Chalkbeat spoke with White this week about the legislature’s last remaining voucher proposal, as well as a bill to give in-state tuition to Tennessee high school students who are undocumented immigrants.

If vouchers pass, what kinds of things would you look for to ensure they’re effective?

PHOTO: TN.gov
<strong>Rep. Mark White</strong>

Accountability is important. Five years ago, when we we first considered vouchers full force, I was in agreement totally with vouchers, with not a lot of limitations. But … if we’re going to hold our public schools accountable, we need to hold everyone accountable, and that’s why I want to get to the part about TNReady (testing).

Can the Department (of Education) and can (the Comptroller’s Office of Research and Education Accountability) manage what the bill is asking them to do? I want to answer those questions. If we want to ensure that a student taking a voucher takes the TNReady test, who is going to oversee that? Who is going to make that happen? That’s the part I think we still need to work out if it moves forward through the various committees. It’s not good to go to the floor without all of the answers.

Most elected officials in Memphis oppose vouchers and are also concerned that this bill goes against local control over education. How do you respond to that?

I’d rather it be statewide. But you know, they’ve tried that in the past. The reason it got to be Shelby County is because we had more low-performing schools in the bottom 5 percent. And so therefore the bill got tied to Shelby County. If it was more someplace else, it would have gone there.

Shelby County Schools has made major improvements, boosting its graduation rate and receiving national attention for its school turnaround program, the Innovation Zone. Would vouchers undermine those efforts by diverting students and funding from the district?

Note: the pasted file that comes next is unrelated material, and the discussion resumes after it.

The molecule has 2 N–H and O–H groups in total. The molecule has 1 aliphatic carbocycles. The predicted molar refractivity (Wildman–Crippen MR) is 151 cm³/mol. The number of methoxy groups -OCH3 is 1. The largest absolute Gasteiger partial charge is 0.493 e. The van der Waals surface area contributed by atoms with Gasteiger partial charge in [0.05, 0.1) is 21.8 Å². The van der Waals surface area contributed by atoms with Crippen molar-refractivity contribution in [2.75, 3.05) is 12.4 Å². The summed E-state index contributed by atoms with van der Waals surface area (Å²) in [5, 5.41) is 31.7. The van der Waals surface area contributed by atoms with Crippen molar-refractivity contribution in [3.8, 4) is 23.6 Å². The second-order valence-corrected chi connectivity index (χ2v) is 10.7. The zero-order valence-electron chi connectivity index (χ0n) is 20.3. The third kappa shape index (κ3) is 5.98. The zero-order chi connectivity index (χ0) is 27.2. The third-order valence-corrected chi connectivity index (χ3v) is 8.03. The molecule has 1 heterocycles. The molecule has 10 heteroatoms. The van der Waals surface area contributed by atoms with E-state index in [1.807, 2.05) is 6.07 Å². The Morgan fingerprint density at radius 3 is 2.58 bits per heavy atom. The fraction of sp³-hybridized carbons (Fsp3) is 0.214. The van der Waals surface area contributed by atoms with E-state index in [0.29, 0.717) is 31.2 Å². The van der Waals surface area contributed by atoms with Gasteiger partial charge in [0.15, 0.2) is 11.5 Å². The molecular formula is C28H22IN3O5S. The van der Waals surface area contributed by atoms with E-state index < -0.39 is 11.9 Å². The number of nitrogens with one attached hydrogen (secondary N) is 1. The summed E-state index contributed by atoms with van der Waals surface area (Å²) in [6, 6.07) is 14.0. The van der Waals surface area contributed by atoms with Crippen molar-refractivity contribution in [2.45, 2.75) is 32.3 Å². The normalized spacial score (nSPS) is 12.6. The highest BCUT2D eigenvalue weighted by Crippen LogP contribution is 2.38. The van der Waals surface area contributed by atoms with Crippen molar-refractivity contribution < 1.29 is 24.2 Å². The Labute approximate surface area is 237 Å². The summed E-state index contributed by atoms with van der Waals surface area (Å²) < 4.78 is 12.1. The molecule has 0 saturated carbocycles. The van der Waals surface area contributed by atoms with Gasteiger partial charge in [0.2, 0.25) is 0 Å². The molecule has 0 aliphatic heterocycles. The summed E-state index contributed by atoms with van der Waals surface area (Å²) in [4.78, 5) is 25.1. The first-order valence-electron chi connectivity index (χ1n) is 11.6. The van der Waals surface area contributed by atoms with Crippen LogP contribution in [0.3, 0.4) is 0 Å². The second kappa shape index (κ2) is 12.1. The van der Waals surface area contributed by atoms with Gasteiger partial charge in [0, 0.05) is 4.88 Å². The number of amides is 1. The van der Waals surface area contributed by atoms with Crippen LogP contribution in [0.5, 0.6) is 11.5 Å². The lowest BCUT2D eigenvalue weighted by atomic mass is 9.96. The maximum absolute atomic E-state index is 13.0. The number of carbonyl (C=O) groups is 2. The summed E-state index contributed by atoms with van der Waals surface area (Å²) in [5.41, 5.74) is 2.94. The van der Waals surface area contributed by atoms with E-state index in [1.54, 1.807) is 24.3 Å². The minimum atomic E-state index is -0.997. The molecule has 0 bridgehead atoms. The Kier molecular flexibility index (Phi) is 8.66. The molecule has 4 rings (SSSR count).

Go back to 2002. We were looking for answers, so we started pushing charters. Those who wanted to preserve public schools fought that tooth and nail. Then we went to the Achievement School District. As a result, Shelby County Schools has created the Innovation Zone. …  Memphis is now known as Teacher Town. We’ve brought so much competition into the market. It’s a place where the best teachers are in demand. That’s what you want in every industry.

A lot of good things have come about, and I think it’s because we have pushed the envelope. Is this voucher thing one thing that keeps pushing us forward? I like that it’s a pilot, and we can stop it if we see things that aren’t working. I think trying all of these things and putting competition into the market has made things improve.

Every Memphis parent, student, and teacher who testified this week before a House education committee opposed vouchers. You’ve been steadfast in your support of them. What do you take away from hearing those speakers?

Any time you talk about children, people get passionate, and that’s a good thing. Conflict can be a good thing, because then we can move to resolve it. If you have an issue, look at it head on and let’s talk about it. If you don’t agree with vouchers, if you do agree vouchers, let’s talk about ways we can stop failing our children.

I’ve heard from just as many on the other side; they just weren’t here (on Tuesday). I’ve had an office full of people just begging us to pass this. I’ve had people on all sides want this.

I think this bill still has a long way to fly. We’ll see where it goes. But I think the challenge is good for all of us. It makes us look at ourselves.

You’re the sponsor of another bill to provide in-state tuition to undocumented immigrant students. This is the third year you’ve filed the bill. Why is that issue important?

What I’m trying to do is fix a situation for people who want to get a higher education degree. They’re caught up in the political mess of 2017, and all we’re trying to do is say, ‘Hey, you were brought to this country, and now we want to help you realize your dreams.’ We’re not trying to address any federal immigration issue. Everyone deserves a chance for an education.